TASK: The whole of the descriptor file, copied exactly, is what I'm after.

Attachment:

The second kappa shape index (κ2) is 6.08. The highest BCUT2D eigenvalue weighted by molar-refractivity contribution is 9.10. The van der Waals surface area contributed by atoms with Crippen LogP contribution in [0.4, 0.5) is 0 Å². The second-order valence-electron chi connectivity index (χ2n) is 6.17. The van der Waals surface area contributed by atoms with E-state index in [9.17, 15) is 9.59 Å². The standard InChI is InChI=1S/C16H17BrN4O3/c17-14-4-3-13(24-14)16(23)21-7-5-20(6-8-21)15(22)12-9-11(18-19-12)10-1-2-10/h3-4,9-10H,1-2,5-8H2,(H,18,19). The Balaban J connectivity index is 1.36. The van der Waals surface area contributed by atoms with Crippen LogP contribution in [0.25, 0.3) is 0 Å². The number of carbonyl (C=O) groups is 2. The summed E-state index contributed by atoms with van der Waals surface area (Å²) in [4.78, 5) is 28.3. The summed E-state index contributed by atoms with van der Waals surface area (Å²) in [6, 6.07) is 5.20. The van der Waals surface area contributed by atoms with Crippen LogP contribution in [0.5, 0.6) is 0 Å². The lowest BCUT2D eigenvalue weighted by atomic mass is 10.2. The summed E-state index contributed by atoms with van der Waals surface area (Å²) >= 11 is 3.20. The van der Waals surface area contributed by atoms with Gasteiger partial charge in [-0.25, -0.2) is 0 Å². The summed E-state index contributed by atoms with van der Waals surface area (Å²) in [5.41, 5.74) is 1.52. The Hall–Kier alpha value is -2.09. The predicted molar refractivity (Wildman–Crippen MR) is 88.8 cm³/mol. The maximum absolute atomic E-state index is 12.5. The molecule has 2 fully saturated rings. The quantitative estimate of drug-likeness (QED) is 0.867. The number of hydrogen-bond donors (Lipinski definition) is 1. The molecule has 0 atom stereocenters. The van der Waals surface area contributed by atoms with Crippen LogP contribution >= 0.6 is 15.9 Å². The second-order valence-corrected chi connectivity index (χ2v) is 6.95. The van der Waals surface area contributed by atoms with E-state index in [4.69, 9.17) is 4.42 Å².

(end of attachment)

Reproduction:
The second kappa shape index (κ2) is 6.08. The highest BCUT2D eigenvalue weighted by molar-refractivity contribution is 9.10. The van der Waals surface area contributed by atoms with Crippen LogP contribution in [0.4, 0.5) is 0 Å². The second-order valence-electron chi connectivity index (χ2n) is 6.17. The van der Waals surface area contributed by atoms with E-state index in [9.17, 15) is 9.59 Å². The standard InChI is InChI=1S/C16H17BrN4O3/c17-14-4-3-13(24-14)16(23)21-7-5-20(6-8-21)15(22)12-9-11(18-19-12)10-1-2-10/h3-4,9-10H,1-2,5-8H2,(H,18,19). The Balaban J connectivity index is 1.36. The van der Waals surface area contributed by atoms with Crippen LogP contribution in [0.25, 0.3) is 0 Å². The number of carbonyl (C=O) groups is 2. The summed E-state index contributed by atoms with van der Waals surface area (Å²) in [4.78, 5) is 28.3. The summed E-state index contributed by atoms with van der Waals surface area (Å²) in [6, 6.07) is 5.20. The van der Waals surface area contributed by atoms with Crippen LogP contribution in [0.5, 0.6) is 0 Å². The lowest BCUT2D eigenvalue weighted by atomic mass is 10.2. The summed E-state index contributed by atoms with van der Waals surface area (Å²) >= 11 is 3.20. The van der Waals surface area contributed by atoms with Gasteiger partial charge in [-0.25, -0.2) is 0 Å². The summed E-state index contributed by atoms with van der Waals surface area (Å²) in [5.41, 5.74) is 1.52. The Hall–Kier alpha value is -2.09. The predicted molar refractivity (Wildman–Crippen MR) is 88.8 cm³/mol. The maximum absolute atomic E-state index is 12.5. The molecule has 2 fully saturated rings. The quantitative estimate of drug-likeness (QED) is 0.867. The number of hydrogen-bond donors (Lipinski definition) is 1. The molecule has 0 atom stereocenters. The van der Waals surface area contributed by atoms with Crippen LogP contribution >= 0.6 is 15.9 Å². The second-order valence-corrected chi connectivity index (χ2v) is 6.95. The van der Waals surface area contributed by atoms with E-state index in [4.69, 9.17) is 4.42 Å².